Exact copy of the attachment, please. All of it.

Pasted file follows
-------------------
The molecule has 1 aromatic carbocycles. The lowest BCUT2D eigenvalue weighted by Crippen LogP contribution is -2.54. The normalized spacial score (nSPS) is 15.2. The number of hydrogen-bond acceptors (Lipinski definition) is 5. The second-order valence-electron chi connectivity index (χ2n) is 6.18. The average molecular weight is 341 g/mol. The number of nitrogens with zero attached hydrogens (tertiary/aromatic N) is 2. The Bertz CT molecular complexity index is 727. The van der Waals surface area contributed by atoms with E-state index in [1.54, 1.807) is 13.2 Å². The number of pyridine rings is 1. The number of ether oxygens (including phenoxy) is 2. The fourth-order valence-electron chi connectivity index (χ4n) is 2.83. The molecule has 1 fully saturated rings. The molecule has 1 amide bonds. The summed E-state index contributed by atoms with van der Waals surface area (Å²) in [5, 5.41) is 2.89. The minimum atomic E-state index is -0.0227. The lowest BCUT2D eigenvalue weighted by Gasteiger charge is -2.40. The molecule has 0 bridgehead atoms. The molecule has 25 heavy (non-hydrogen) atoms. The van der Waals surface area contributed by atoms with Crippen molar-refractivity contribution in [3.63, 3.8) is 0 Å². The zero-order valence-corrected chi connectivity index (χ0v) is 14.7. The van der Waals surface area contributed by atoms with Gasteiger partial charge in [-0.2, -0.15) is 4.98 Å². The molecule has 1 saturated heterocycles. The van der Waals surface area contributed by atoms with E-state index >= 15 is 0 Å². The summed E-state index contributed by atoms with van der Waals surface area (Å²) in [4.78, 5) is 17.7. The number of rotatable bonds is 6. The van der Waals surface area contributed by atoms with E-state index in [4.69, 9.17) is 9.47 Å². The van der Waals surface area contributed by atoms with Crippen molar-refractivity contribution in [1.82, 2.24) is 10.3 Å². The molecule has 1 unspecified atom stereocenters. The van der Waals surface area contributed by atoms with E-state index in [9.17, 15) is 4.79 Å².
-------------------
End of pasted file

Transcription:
The molecule has 1 aromatic carbocycles. The lowest BCUT2D eigenvalue weighted by Crippen LogP contribution is -2.54. The normalized spacial score (nSPS) is 15.2. The number of hydrogen-bond acceptors (Lipinski definition) is 5. The second-order valence-electron chi connectivity index (χ2n) is 6.18. The average molecular weight is 341 g/mol. The number of nitrogens with zero attached hydrogens (tertiary/aromatic N) is 2. The Bertz CT molecular complexity index is 727. The van der Waals surface area contributed by atoms with E-state index in [1.54, 1.807) is 13.2 Å². The number of pyridine rings is 1. The number of ether oxygens (including phenoxy) is 2. The fourth-order valence-electron chi connectivity index (χ4n) is 2.83. The molecule has 1 fully saturated rings. The molecule has 1 amide bonds. The summed E-state index contributed by atoms with van der Waals surface area (Å²) in [5, 5.41) is 2.89. The minimum atomic E-state index is -0.0227. The lowest BCUT2D eigenvalue weighted by Gasteiger charge is -2.40. The molecule has 0 bridgehead atoms. The molecule has 25 heavy (non-hydrogen) atoms. The van der Waals surface area contributed by atoms with Crippen molar-refractivity contribution in [3.63, 3.8) is 0 Å². The zero-order valence-corrected chi connectivity index (χ0v) is 14.7. The van der Waals surface area contributed by atoms with Gasteiger partial charge in [-0.2, -0.15) is 4.98 Å². The molecule has 1 saturated heterocycles. The van der Waals surface area contributed by atoms with E-state index >= 15 is 0 Å². The summed E-state index contributed by atoms with van der Waals surface area (Å²) in [4.78, 5) is 17.7. The number of rotatable bonds is 6. The van der Waals surface area contributed by atoms with E-state index in [4.69, 9.17) is 9.47 Å². The van der Waals surface area contributed by atoms with Crippen molar-refractivity contribution in [1.82, 2.24) is 10.3 Å². The molecule has 1 unspecified atom stereocenters. The van der Waals surface area contributed by atoms with E-state index in [9.17, 15) is 4.79 Å².